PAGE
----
He started arriving at my company, making lots of short unplanned visits that would last 15 to 20 minutes and then unexpectedly leaving again. My staff liked him enormously and started looking oddly at me. I would pass through reception and find him telling our personal business to anyone who happened to be there, and always putting me in a bad light. One of my trusted Managers implied that he was flirting with some of the staff and I really should take it seriously and do something. She gave me the business card of Martin Vermaak Attorneys and guess what? They are Specialist Divorce and Family Law Attorneys! I put the card in my desk drawer and forgot about it.
One night, I asked him not to visit my company anymore. He snapped that I didn’t know what I wanted: first I wanted to see more of him and now I didn’t. I should make up my mind. I said I didn’t like him telling lies about me and especially not to my staff. He was holding a glass of brandy and he threw it across the living room at the wall, slammed the front door hard again, and I sat listening to the screech of tyres in the driveway, while the brandy spilled down the wall.
My friends said throw him out. They’d always said he was a gold digger and would end up hurting me. One friend even suggested he should get counselling because of his serious mood swings: she suggested he could be ‘on drugs’.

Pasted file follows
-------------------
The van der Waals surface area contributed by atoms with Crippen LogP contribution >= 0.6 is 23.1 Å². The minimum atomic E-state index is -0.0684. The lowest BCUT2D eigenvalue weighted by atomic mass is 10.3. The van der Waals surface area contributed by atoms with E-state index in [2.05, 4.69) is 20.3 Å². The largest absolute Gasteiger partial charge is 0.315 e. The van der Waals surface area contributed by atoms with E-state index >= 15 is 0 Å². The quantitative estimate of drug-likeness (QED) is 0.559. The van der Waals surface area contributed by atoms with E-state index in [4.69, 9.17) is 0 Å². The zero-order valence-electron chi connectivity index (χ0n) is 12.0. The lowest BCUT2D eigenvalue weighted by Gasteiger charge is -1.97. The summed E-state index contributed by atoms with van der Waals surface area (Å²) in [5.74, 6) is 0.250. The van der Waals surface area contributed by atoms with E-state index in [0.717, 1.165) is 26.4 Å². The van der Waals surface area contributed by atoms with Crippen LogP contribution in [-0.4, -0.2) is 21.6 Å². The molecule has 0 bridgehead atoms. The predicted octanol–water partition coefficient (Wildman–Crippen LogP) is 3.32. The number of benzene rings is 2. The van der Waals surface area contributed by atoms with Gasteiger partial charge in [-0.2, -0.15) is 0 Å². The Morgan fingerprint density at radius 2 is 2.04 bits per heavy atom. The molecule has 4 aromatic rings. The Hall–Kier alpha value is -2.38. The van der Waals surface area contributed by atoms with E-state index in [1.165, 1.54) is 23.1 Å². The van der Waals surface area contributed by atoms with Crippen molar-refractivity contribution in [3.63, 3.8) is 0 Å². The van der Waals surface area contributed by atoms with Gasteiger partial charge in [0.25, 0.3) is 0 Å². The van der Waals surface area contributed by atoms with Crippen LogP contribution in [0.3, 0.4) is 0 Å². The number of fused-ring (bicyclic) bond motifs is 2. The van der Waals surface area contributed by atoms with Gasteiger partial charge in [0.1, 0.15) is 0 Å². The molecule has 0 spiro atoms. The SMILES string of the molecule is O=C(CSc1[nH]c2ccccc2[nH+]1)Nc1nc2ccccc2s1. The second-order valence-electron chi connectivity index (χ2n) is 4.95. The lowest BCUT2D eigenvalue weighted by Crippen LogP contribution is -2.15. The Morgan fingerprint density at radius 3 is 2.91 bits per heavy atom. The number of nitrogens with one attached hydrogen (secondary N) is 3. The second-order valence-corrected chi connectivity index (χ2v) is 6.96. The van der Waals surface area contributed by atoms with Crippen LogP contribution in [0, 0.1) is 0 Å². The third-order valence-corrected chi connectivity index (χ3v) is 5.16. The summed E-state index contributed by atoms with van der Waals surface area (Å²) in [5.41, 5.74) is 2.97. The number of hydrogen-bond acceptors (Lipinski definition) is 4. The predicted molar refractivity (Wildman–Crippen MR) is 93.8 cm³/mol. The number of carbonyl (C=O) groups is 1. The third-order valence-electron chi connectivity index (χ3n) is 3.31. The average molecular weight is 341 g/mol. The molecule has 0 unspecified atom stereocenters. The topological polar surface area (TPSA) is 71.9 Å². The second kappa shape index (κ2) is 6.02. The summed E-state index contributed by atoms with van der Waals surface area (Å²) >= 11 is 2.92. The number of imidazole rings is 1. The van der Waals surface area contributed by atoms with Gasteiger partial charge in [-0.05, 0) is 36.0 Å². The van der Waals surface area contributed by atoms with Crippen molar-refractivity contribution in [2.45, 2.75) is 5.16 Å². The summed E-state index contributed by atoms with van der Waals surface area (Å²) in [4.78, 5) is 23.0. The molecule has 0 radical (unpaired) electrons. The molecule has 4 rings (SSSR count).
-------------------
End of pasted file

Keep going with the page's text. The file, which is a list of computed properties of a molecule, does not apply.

Things got worse and eventually one night I asked him to move out. I said we needed to separate, get some time apart and try to work things out. He stared at me in shock and then threw his wine in my face and stormed outside. I stupidly followed him to try and make him see reason but when I touched his arm he pushed me away with such force I hit the ground hard. My best friend called but I told her I was busy and would get back to her. He then he accused me of having an affair. I tried to show him the caller’s ID to reassure him but as I got close to him to show him my phone he slapped me with full force across my face and went off to bed saying he would never leave, that I was stuck with him forever, and that I’d better start behaving myself and looking after him better.
My best friend arrived and told me I needed protection against him. She said she was taking me out for drinks. He’d already gone out with his guy friends so I agreed. This night she drove us to a bar we would never normally visit. We’d only just arrived and hadn’t even ordered when I spotted him. He had his back turned to me and was laughing and whispering in the ear of a young redhead. As we hastily left, I noticed her ears particularly well because my emerald earrings hung from them.
Next morning at the office, I took the business card from my desk drawer and phoned Martin Vermaak Attorneys. They assured me they handled these things regularly and there was nothing to be embarrassed about. They were right. I should have gone to these Specialist Divorce and Family Law Attorneys in the first place because they told me about legal rights I never knew I had. They organised a Protection Order, he moved out and is history now. These days I don’t live in fear.